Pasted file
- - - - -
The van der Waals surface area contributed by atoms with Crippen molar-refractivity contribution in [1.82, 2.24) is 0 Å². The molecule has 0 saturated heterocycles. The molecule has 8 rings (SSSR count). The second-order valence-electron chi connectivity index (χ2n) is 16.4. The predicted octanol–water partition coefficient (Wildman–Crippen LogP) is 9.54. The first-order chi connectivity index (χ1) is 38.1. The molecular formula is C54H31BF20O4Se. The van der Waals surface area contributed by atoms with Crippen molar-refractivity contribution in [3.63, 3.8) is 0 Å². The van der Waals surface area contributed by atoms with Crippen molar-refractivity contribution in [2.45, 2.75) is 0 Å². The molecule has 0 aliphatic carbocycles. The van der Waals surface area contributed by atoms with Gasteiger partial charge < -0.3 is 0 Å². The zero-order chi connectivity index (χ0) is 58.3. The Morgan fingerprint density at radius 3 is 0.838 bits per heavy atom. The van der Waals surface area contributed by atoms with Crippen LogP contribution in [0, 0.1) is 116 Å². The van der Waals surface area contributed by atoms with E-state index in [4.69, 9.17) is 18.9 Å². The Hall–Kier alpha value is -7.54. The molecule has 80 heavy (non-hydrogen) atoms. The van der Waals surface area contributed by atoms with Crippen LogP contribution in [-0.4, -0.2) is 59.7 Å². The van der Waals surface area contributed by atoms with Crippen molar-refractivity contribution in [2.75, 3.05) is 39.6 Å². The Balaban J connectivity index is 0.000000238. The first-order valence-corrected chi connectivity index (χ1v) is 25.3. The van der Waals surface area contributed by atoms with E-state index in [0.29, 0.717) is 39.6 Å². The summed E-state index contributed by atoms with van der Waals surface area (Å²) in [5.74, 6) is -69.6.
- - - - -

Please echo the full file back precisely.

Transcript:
The van der Waals surface area contributed by atoms with Crippen molar-refractivity contribution in [1.82, 2.24) is 0 Å². The molecule has 0 saturated heterocycles. The molecule has 8 rings (SSSR count). The second-order valence-electron chi connectivity index (χ2n) is 16.4. The predicted octanol–water partition coefficient (Wildman–Crippen LogP) is 9.54. The first-order chi connectivity index (χ1) is 38.1. The molecular formula is C54H31BF20O4Se. The van der Waals surface area contributed by atoms with Crippen molar-refractivity contribution in [3.63, 3.8) is 0 Å². The van der Waals surface area contributed by atoms with Crippen molar-refractivity contribution in [2.45, 2.75) is 0 Å². The molecule has 0 aliphatic carbocycles. The van der Waals surface area contributed by atoms with Gasteiger partial charge < -0.3 is 0 Å². The zero-order chi connectivity index (χ0) is 58.3. The Morgan fingerprint density at radius 3 is 0.838 bits per heavy atom. The van der Waals surface area contributed by atoms with Crippen LogP contribution in [0, 0.1) is 116 Å². The van der Waals surface area contributed by atoms with E-state index in [4.69, 9.17) is 18.9 Å². The Hall–Kier alpha value is -7.54. The molecule has 80 heavy (non-hydrogen) atoms. The van der Waals surface area contributed by atoms with Crippen LogP contribution in [-0.4, -0.2) is 59.7 Å². The van der Waals surface area contributed by atoms with Crippen molar-refractivity contribution in [2.75, 3.05) is 39.6 Å². The Balaban J connectivity index is 0.000000238. The first-order valence-corrected chi connectivity index (χ1v) is 25.3. The van der Waals surface area contributed by atoms with E-state index in [0.29, 0.717) is 39.6 Å². The summed E-state index contributed by atoms with van der Waals surface area (Å²) in [5.74, 6) is -69.6.